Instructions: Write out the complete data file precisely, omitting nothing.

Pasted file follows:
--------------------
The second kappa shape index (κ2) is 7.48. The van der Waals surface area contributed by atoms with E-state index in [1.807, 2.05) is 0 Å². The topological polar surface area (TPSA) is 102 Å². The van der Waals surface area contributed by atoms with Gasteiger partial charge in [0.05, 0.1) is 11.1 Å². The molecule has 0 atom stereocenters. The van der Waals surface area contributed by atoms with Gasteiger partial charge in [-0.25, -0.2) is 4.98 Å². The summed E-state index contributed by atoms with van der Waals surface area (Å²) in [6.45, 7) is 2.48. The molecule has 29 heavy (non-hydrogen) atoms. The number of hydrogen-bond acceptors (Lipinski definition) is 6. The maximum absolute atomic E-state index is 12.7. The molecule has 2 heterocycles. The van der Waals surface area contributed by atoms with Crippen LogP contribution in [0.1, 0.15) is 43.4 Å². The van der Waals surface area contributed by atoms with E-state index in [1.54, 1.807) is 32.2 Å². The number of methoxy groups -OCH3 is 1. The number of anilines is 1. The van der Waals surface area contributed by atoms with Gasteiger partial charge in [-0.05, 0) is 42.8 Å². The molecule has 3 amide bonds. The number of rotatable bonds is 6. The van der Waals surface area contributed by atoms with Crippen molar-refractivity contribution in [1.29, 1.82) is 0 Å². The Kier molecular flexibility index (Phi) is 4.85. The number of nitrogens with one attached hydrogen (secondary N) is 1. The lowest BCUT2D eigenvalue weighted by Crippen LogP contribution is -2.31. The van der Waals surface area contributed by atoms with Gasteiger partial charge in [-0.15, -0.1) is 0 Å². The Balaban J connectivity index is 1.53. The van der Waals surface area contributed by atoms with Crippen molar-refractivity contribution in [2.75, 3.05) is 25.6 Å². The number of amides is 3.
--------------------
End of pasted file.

The second kappa shape index (κ2) is 7.48. The van der Waals surface area contributed by atoms with E-state index in [1.807, 2.05) is 0 Å². The topological polar surface area (TPSA) is 102 Å². The van der Waals surface area contributed by atoms with Gasteiger partial charge in [0.05, 0.1) is 11.1 Å². The molecule has 0 atom stereocenters. The van der Waals surface area contributed by atoms with Gasteiger partial charge in [-0.25, -0.2) is 4.98 Å². The summed E-state index contributed by atoms with van der Waals surface area (Å²) in [6.45, 7) is 2.48. The molecule has 29 heavy (non-hydrogen) atoms. The number of hydrogen-bond acceptors (Lipinski definition) is 6. The maximum absolute atomic E-state index is 12.7. The molecule has 2 heterocycles. The van der Waals surface area contributed by atoms with Crippen LogP contribution in [0.1, 0.15) is 43.4 Å². The van der Waals surface area contributed by atoms with E-state index in [1.54, 1.807) is 32.2 Å². The number of methoxy groups -OCH3 is 1. The number of anilines is 1. The van der Waals surface area contributed by atoms with Gasteiger partial charge in [-0.05, 0) is 42.8 Å². The molecule has 3 amide bonds. The number of rotatable bonds is 6. The van der Waals surface area contributed by atoms with Crippen molar-refractivity contribution in [1.29, 1.82) is 0 Å². The Kier molecular flexibility index (Phi) is 4.85. The number of nitrogens with one attached hydrogen (secondary N) is 1. The lowest BCUT2D eigenvalue weighted by Crippen LogP contribution is -2.31. The van der Waals surface area contributed by atoms with Gasteiger partial charge in [-0.15, -0.1) is 0 Å². The Balaban J connectivity index is 1.53. The van der Waals surface area contributed by atoms with Crippen molar-refractivity contribution in [2.75, 3.05) is 25.6 Å². The number of amides is 3.